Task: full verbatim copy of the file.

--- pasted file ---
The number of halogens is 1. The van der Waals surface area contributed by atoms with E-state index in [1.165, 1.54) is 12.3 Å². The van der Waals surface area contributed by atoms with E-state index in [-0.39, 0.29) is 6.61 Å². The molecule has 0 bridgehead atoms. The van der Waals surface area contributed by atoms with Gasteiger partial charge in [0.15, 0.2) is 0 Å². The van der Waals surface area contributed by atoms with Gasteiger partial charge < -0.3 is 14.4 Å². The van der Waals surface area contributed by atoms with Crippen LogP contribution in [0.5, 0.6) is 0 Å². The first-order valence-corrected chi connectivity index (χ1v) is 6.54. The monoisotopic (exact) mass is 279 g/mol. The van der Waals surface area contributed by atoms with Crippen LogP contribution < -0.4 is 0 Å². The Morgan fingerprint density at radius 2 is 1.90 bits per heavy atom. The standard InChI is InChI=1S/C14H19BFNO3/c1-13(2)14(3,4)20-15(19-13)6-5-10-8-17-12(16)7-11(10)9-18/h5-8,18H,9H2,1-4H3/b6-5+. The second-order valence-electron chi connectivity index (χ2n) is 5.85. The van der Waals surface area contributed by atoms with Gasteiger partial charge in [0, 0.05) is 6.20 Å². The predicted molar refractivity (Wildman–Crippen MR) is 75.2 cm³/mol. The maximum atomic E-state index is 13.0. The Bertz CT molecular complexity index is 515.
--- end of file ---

The number of halogens is 1. The van der Waals surface area contributed by atoms with E-state index in [1.165, 1.54) is 12.3 Å². The van der Waals surface area contributed by atoms with E-state index in [-0.39, 0.29) is 6.61 Å². The molecule has 0 bridgehead atoms. The van der Waals surface area contributed by atoms with Gasteiger partial charge in [0.15, 0.2) is 0 Å². The van der Waals surface area contributed by atoms with Gasteiger partial charge < -0.3 is 14.4 Å². The van der Waals surface area contributed by atoms with Crippen LogP contribution in [0.5, 0.6) is 0 Å². The first-order valence-corrected chi connectivity index (χ1v) is 6.54. The monoisotopic (exact) mass is 279 g/mol. The van der Waals surface area contributed by atoms with Crippen LogP contribution < -0.4 is 0 Å². The Morgan fingerprint density at radius 2 is 1.90 bits per heavy atom. The standard InChI is InChI=1S/C14H19BFNO3/c1-13(2)14(3,4)20-15(19-13)6-5-10-8-17-12(16)7-11(10)9-18/h5-8,18H,9H2,1-4H3/b6-5+. The second-order valence-electron chi connectivity index (χ2n) is 5.85. The van der Waals surface area contributed by atoms with Gasteiger partial charge in [0, 0.05) is 6.20 Å². The predicted molar refractivity (Wildman–Crippen MR) is 75.2 cm³/mol. The maximum atomic E-state index is 13.0. The Bertz CT molecular complexity index is 515.